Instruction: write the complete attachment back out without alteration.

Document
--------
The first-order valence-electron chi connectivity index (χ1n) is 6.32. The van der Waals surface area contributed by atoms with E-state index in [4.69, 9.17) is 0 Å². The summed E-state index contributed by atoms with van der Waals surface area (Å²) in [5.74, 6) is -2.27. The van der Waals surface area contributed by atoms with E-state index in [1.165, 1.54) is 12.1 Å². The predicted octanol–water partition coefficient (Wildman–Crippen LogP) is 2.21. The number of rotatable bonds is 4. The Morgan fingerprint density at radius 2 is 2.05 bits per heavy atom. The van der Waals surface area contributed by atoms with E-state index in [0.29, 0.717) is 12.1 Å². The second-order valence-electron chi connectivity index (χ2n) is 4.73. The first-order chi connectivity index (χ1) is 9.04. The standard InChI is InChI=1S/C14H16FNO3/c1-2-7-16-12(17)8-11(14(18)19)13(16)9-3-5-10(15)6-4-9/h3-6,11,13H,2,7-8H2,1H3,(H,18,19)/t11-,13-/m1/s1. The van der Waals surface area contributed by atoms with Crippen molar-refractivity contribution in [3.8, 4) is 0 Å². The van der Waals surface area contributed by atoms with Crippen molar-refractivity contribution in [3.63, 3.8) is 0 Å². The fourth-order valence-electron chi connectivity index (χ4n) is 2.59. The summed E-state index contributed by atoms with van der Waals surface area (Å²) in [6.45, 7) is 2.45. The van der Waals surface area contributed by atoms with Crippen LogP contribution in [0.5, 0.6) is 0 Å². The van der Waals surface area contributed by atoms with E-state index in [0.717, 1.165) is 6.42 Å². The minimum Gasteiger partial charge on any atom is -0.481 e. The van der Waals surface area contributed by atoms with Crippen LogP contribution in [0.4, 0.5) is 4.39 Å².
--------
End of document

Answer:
The first-order valence-electron chi connectivity index (χ1n) is 6.32. The van der Waals surface area contributed by atoms with E-state index in [4.69, 9.17) is 0 Å². The summed E-state index contributed by atoms with van der Waals surface area (Å²) in [5.74, 6) is -2.27. The van der Waals surface area contributed by atoms with E-state index in [1.165, 1.54) is 12.1 Å². The predicted octanol–water partition coefficient (Wildman–Crippen LogP) is 2.21. The number of rotatable bonds is 4. The Morgan fingerprint density at radius 2 is 2.05 bits per heavy atom. The van der Waals surface area contributed by atoms with E-state index in [0.29, 0.717) is 12.1 Å². The second-order valence-electron chi connectivity index (χ2n) is 4.73. The first-order chi connectivity index (χ1) is 9.04. The standard InChI is InChI=1S/C14H16FNO3/c1-2-7-16-12(17)8-11(14(18)19)13(16)9-3-5-10(15)6-4-9/h3-6,11,13H,2,7-8H2,1H3,(H,18,19)/t11-,13-/m1/s1. The van der Waals surface area contributed by atoms with Crippen molar-refractivity contribution in [3.8, 4) is 0 Å². The van der Waals surface area contributed by atoms with Crippen molar-refractivity contribution in [3.63, 3.8) is 0 Å². The fourth-order valence-electron chi connectivity index (χ4n) is 2.59. The summed E-state index contributed by atoms with van der Waals surface area (Å²) in [6.45, 7) is 2.45. The van der Waals surface area contributed by atoms with Crippen LogP contribution in [0.5, 0.6) is 0 Å². The van der Waals surface area contributed by atoms with E-state index in [0.717, 1.165) is 6.42 Å². The minimum Gasteiger partial charge on any atom is -0.481 e. The van der Waals surface area contributed by atoms with Crippen LogP contribution in [0.4, 0.5) is 4.39 Å².